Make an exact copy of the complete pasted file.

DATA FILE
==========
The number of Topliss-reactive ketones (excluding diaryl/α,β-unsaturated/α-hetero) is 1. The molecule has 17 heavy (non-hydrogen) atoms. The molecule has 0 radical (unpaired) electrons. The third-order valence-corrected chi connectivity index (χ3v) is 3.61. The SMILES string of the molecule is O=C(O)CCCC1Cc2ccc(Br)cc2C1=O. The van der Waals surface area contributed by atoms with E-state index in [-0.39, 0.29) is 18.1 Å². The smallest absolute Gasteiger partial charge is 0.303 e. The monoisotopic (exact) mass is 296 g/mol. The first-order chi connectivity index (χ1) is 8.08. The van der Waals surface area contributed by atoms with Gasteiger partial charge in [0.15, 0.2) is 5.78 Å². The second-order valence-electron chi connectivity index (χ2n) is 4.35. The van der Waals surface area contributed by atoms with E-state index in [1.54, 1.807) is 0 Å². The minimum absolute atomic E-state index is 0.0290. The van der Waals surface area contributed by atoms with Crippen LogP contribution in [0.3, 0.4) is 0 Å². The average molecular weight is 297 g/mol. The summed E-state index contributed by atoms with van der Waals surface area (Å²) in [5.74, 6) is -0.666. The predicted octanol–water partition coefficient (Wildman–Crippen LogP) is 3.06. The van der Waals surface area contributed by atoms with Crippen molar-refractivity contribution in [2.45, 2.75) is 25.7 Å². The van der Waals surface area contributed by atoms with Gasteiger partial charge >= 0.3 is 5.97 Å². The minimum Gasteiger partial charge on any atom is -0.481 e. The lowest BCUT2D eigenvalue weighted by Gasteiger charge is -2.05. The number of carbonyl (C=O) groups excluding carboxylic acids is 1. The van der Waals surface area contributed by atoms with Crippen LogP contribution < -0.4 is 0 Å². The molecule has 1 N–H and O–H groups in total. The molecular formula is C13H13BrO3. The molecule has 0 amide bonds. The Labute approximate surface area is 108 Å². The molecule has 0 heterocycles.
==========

The number of Topliss-reactive ketones (excluding diaryl/α,β-unsaturated/α-hetero) is 1. The molecule has 17 heavy (non-hydrogen) atoms. The molecule has 0 radical (unpaired) electrons. The third-order valence-corrected chi connectivity index (χ3v) is 3.61. The SMILES string of the molecule is O=C(O)CCCC1Cc2ccc(Br)cc2C1=O. The van der Waals surface area contributed by atoms with E-state index in [-0.39, 0.29) is 18.1 Å². The smallest absolute Gasteiger partial charge is 0.303 e. The monoisotopic (exact) mass is 296 g/mol. The first-order chi connectivity index (χ1) is 8.08. The van der Waals surface area contributed by atoms with Gasteiger partial charge in [0.15, 0.2) is 5.78 Å². The second-order valence-electron chi connectivity index (χ2n) is 4.35. The van der Waals surface area contributed by atoms with E-state index in [1.54, 1.807) is 0 Å². The minimum absolute atomic E-state index is 0.0290. The van der Waals surface area contributed by atoms with Crippen LogP contribution in [0.3, 0.4) is 0 Å². The average molecular weight is 297 g/mol. The summed E-state index contributed by atoms with van der Waals surface area (Å²) in [5.74, 6) is -0.666. The predicted octanol–water partition coefficient (Wildman–Crippen LogP) is 3.06. The van der Waals surface area contributed by atoms with Crippen molar-refractivity contribution in [2.45, 2.75) is 25.7 Å². The van der Waals surface area contributed by atoms with Gasteiger partial charge >= 0.3 is 5.97 Å². The minimum Gasteiger partial charge on any atom is -0.481 e. The lowest BCUT2D eigenvalue weighted by Gasteiger charge is -2.05. The number of carbonyl (C=O) groups excluding carboxylic acids is 1. The van der Waals surface area contributed by atoms with Crippen LogP contribution < -0.4 is 0 Å². The molecule has 1 N–H and O–H groups in total. The molecular formula is C13H13BrO3. The molecule has 0 amide bonds. The Labute approximate surface area is 108 Å². The molecule has 0 heterocycles.